Conservativeness affects the organization to the point it is also more likely to be a follower and react to the market, rather than innovate. C++ers in innovative companies takes up D very quickly.

With C++ you are also stuck in forever learning mode. Maybe learning the new move constructor stuff is going to make life easier? C++ is updated way faster than practionners can handle, strangely enough D has more respect for your time.

It's not very surprinsing that it takes a new language (Python) to foster macjine learning on the front stage.

You can read up on "diffusion of innovation" to see the social structures involved and the particular mindset of late adopters (versus "early adopters" like forum users here).

https://books.google.fr/books?id=4N4_MUkcQy4C&lpg=PA13&ots=82-BfO7WWP&dq=Scratch%20the%20surface%20and%20you%E2%80%99ll%20find%20these%20real-world%20inhabitants%20are%20filled%20with%20pessimism%20and%20despair&hl=fr&pg=PA13#v=onepage&q&f=false
November 23
On Friday, 22 November 2019 at 14:31:46 UTC, Guillaume Piolat wrote:
> With C++ you are also stuck in forever learning mode. Maybe learning the new move constructor stuff is going to make life easier? C++ is updated way faster than practionners can handle, strangely enough D has more respect for your time.

Actually, that is a myth. There have been very few language changes in C++, and they are basically non-breaking. Most of the changes have been on a library level or as syntactical sugar.

- Lambdas er wrapped-up objects. So mostly syntactical.

- Stackless coroutines are wrapped-up promises.

- Move semantics is type casting (they added && with some peculiar rules to avoid some user errors).

- Type traits are mostly library constructs.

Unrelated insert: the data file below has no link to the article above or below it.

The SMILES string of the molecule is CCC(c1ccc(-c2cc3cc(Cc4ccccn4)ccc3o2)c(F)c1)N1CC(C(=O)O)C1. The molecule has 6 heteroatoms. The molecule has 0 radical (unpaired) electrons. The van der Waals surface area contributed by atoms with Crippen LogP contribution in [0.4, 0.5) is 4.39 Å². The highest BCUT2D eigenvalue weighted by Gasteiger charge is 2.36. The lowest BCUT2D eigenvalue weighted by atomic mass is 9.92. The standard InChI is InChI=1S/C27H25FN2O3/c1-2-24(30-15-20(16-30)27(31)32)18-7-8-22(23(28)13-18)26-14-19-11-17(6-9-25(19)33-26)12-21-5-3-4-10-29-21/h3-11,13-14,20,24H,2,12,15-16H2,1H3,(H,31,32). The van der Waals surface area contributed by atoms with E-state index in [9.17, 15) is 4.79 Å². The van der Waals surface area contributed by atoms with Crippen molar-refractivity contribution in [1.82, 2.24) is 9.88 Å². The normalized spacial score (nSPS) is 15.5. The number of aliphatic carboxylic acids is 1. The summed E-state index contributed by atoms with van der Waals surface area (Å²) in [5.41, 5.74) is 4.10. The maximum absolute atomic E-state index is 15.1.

The basic problem with C++ is that it cannot take on breaking changes, so it is stuck with some seemingly arbitrary exceptions and restrictions, and unification can sometimes be difficult to understand.

This is really a consequence of C++ being primarily C with some extras like OO, exceptions, overloading and most code written prior to 2011 was C code with some OO stuff and simple templating where OO fell short in terms of performance.

The biggest issue many have with C++ is that C++ cannot clean up their syntax and semantics.

D can though.

November 23
On Fri, 2019-11-22 at 13:39 +0000, Paulo Pinto via Digitalmars-d wrote:
> On Friday, 22 November 2019 at 08:26:54 UTC, Russel Winder wrote:
> > 
[…]
> Some universities.

Good point, I was wrong to imply the claim all universities.

> Mine was quite strong in C++, and still teaches it to this day.

I had been teaching C++ in term 2 (term 1 was using Miranda) at UCL and we switched to Java in both terms with a suitable change of content to do much more on algorithms and data structures. Then I moved to KCL and we switched Modula-2 to Java in terms 1 and 2 with roughyl the same course content as at UCL (I wonder why? :-) ).

> The only lectures that switched to Java in 1996/97 were compiler design and distributed systems, with artificial intelligent allowing it as alternative in addition to the Prolog/C++/Lisp trio for assignment work.
> 
> It is always a question of university quality level.

And indeed country. It was the top flight universities in the UK that made the switch to Java.

-- 
Russel.
===========================================
Dr Russel Winder      t: +44 20 7585 2200
41 Buckmaster Road    m: +44 7770 465 077
London SW11 1EN, UK   w: www.russel.org.uk